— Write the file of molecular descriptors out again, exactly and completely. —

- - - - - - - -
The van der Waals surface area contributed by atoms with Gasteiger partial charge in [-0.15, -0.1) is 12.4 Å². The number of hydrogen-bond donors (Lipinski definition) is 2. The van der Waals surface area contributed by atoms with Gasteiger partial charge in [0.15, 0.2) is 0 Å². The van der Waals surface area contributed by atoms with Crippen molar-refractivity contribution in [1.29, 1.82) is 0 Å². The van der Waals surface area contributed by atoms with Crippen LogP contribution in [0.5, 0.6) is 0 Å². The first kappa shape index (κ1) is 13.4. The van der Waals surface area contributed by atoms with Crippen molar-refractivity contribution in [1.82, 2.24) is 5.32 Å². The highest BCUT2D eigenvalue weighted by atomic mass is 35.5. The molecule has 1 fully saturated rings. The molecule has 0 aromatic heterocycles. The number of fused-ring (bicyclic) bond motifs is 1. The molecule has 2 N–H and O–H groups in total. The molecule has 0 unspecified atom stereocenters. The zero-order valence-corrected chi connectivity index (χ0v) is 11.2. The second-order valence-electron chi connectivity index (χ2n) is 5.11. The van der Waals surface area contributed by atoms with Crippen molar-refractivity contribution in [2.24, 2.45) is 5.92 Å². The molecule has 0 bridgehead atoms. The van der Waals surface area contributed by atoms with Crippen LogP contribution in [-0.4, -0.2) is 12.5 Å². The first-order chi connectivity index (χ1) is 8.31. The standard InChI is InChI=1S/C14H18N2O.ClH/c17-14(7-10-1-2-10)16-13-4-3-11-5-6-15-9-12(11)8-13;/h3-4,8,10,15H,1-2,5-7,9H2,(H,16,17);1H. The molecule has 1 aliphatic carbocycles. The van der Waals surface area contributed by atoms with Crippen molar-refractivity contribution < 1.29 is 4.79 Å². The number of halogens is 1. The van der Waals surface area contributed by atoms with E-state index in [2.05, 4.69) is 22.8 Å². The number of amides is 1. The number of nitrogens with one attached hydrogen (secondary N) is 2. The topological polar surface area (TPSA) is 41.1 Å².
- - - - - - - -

The van der Waals surface area contributed by atoms with Gasteiger partial charge in [-0.15, -0.1) is 12.4 Å². The number of hydrogen-bond donors (Lipinski definition) is 2. The van der Waals surface area contributed by atoms with Gasteiger partial charge in [0.15, 0.2) is 0 Å². The van der Waals surface area contributed by atoms with Crippen molar-refractivity contribution in [1.29, 1.82) is 0 Å². The van der Waals surface area contributed by atoms with Crippen LogP contribution in [0.5, 0.6) is 0 Å². The first kappa shape index (κ1) is 13.4. The van der Waals surface area contributed by atoms with Crippen molar-refractivity contribution in [1.82, 2.24) is 5.32 Å². The highest BCUT2D eigenvalue weighted by atomic mass is 35.5. The molecule has 1 fully saturated rings. The molecule has 0 aromatic heterocycles. The number of fused-ring (bicyclic) bond motifs is 1. The molecule has 2 N–H and O–H groups in total. The molecule has 0 unspecified atom stereocenters. The zero-order valence-corrected chi connectivity index (χ0v) is 11.2. The second-order valence-electron chi connectivity index (χ2n) is 5.11. The van der Waals surface area contributed by atoms with Crippen molar-refractivity contribution in [2.24, 2.45) is 5.92 Å². The molecule has 0 bridgehead atoms. The van der Waals surface area contributed by atoms with Crippen LogP contribution in [-0.4, -0.2) is 12.5 Å². The first-order chi connectivity index (χ1) is 8.31. The standard InChI is InChI=1S/C14H18N2O.ClH/c17-14(7-10-1-2-10)16-13-4-3-11-5-6-15-9-12(11)8-13;/h3-4,8,10,15H,1-2,5-7,9H2,(H,16,17);1H. The molecule has 1 aliphatic carbocycles. The van der Waals surface area contributed by atoms with Crippen molar-refractivity contribution < 1.29 is 4.79 Å². The number of halogens is 1. The van der Waals surface area contributed by atoms with E-state index in [2.05, 4.69) is 22.8 Å². The number of amides is 1. The number of nitrogens with one attached hydrogen (secondary N) is 2. The topological polar surface area (TPSA) is 41.1 Å².